How to Resolve Shame

Though every survivor of childhood sexual abuse has their own unique story, shame is a common long-term effect for all survivors. Shame is a disconnect from others and self that can be common to all but especially imposed upon survivors of sexual abuse and their spouses. It rises out of a sense that something is wrong with me. Responses to shame include withdrawal, attacking self, attacking others, and avoidance. None of these responses serve to resolve shame.

In this nine-minute video, I share my personal application of four connections necessary for resolving shame as identified by licensed psychologist, Dr. Daniel Green in his work Connection and Healing. I invite you to listen. I believe my vulnerability as I draw from my journey will offer you guidance, hope, and resolve as you continue in your journey.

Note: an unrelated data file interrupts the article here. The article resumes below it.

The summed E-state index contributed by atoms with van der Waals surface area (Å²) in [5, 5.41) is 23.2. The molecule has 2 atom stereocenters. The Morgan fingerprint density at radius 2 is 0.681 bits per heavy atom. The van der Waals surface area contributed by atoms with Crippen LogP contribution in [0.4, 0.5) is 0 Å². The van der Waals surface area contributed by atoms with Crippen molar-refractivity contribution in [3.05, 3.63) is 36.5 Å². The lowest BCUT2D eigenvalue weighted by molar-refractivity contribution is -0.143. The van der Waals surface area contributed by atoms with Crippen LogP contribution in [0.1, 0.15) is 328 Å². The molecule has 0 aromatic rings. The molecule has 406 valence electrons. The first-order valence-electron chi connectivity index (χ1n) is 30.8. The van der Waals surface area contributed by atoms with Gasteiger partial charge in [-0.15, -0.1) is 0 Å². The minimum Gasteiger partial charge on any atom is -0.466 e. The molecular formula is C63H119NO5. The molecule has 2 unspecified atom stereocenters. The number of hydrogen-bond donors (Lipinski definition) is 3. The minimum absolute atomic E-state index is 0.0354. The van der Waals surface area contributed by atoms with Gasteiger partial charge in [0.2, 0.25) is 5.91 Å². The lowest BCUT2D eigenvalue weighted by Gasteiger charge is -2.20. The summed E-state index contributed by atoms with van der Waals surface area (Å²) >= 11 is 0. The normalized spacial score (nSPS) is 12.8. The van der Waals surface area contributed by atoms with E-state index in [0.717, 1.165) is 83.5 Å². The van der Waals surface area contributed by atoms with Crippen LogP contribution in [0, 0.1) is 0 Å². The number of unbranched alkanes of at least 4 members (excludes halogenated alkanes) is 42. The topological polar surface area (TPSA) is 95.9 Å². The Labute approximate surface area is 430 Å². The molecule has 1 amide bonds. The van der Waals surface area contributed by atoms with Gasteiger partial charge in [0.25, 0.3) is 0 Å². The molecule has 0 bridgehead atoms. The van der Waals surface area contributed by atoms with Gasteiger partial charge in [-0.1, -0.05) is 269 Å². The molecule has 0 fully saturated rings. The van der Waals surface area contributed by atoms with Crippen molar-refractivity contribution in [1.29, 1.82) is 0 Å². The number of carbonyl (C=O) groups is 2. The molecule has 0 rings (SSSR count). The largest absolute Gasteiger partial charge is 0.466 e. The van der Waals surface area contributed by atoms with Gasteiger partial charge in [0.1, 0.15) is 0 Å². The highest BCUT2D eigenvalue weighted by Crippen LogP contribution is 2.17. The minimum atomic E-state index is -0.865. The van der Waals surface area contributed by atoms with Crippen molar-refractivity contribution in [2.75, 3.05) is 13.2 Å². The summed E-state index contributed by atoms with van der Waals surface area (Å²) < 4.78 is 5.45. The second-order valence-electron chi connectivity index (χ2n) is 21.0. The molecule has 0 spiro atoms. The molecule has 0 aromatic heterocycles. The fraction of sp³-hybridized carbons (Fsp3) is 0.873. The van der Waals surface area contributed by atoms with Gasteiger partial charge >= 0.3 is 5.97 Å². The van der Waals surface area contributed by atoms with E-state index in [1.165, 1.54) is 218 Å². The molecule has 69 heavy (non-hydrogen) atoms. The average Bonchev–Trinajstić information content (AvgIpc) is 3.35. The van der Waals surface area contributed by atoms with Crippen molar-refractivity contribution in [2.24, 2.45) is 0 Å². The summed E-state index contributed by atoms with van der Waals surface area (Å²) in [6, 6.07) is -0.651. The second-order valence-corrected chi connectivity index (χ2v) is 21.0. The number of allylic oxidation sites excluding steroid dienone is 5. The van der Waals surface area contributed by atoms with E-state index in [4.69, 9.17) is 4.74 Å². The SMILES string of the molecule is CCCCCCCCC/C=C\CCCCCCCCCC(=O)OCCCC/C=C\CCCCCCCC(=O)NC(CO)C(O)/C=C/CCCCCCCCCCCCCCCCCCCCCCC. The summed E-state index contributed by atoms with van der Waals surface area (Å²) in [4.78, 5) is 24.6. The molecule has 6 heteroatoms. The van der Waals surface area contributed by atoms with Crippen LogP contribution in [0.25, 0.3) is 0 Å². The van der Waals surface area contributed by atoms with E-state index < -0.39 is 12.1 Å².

• Margaret Machlan
    Posted July 8, 2020 11:20 am 0Likes

    Thank you for your ministry! I appreciate this video “Resolving Shame” and will share it with my clients, and encourage use of your additional resources.

    Are there resources for marriages in which the husband experienced CSA?

    • Bill Ronzheimer
      Posted July 8, 2020 11:54 am 0Likes

      Margaret, thank you for your comment and your interest. Cecil Murphey has written the book, When a Man You Love was Abused: A Woman’s Guide to Helping Him Overcome Childhood Sexual Molestation. It is written from a Christian perspective and is published by Kregel. In addition to the blogs on our website for Marriage Reconstruction Ministries, please also note the book I have written, Help, My Wife is a Survivor of Sexual Abuse: Answers to Your Most Important Questions.

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